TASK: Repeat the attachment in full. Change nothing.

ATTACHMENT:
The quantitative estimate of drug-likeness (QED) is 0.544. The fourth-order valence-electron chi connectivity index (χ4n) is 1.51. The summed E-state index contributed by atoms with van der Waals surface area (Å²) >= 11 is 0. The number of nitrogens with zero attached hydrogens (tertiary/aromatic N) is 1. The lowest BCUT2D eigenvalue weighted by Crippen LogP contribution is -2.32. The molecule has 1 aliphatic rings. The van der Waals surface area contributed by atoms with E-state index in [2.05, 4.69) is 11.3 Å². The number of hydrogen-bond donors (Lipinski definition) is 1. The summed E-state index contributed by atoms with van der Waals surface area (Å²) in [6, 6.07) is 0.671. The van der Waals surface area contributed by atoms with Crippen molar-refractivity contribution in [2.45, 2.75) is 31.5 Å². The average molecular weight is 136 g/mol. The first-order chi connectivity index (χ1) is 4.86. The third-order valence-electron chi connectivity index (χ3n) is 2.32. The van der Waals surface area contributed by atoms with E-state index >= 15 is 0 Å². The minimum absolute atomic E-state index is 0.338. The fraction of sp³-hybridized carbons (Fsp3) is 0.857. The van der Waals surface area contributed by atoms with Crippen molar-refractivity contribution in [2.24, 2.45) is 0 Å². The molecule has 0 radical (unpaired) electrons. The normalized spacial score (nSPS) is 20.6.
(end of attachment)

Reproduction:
The quantitative estimate of drug-likeness (QED) is 0.544. The fourth-order valence-electron chi connectivity index (χ4n) is 1.51. The summed E-state index contributed by atoms with van der Waals surface area (Å²) >= 11 is 0. The number of nitrogens with zero attached hydrogens (tertiary/aromatic N) is 1. The lowest BCUT2D eigenvalue weighted by Crippen LogP contribution is -2.32. The molecule has 1 aliphatic rings. The van der Waals surface area contributed by atoms with E-state index in [2.05, 4.69) is 11.3 Å². The number of hydrogen-bond donors (Lipinski definition) is 1. The summed E-state index contributed by atoms with van der Waals surface area (Å²) in [6, 6.07) is 0.671. The van der Waals surface area contributed by atoms with Crippen molar-refractivity contribution in [2.45, 2.75) is 31.5 Å². The average molecular weight is 136 g/mol. The first-order chi connectivity index (χ1) is 4.86. The third-order valence-electron chi connectivity index (χ3n) is 2.32. The van der Waals surface area contributed by atoms with E-state index >= 15 is 0 Å². The minimum absolute atomic E-state index is 0.338. The fraction of sp³-hybridized carbons (Fsp3) is 0.857. The van der Waals surface area contributed by atoms with Crippen molar-refractivity contribution in [2.24, 2.45) is 0 Å². The molecule has 0 radical (unpaired) electrons. The normalized spacial score (nSPS) is 20.6.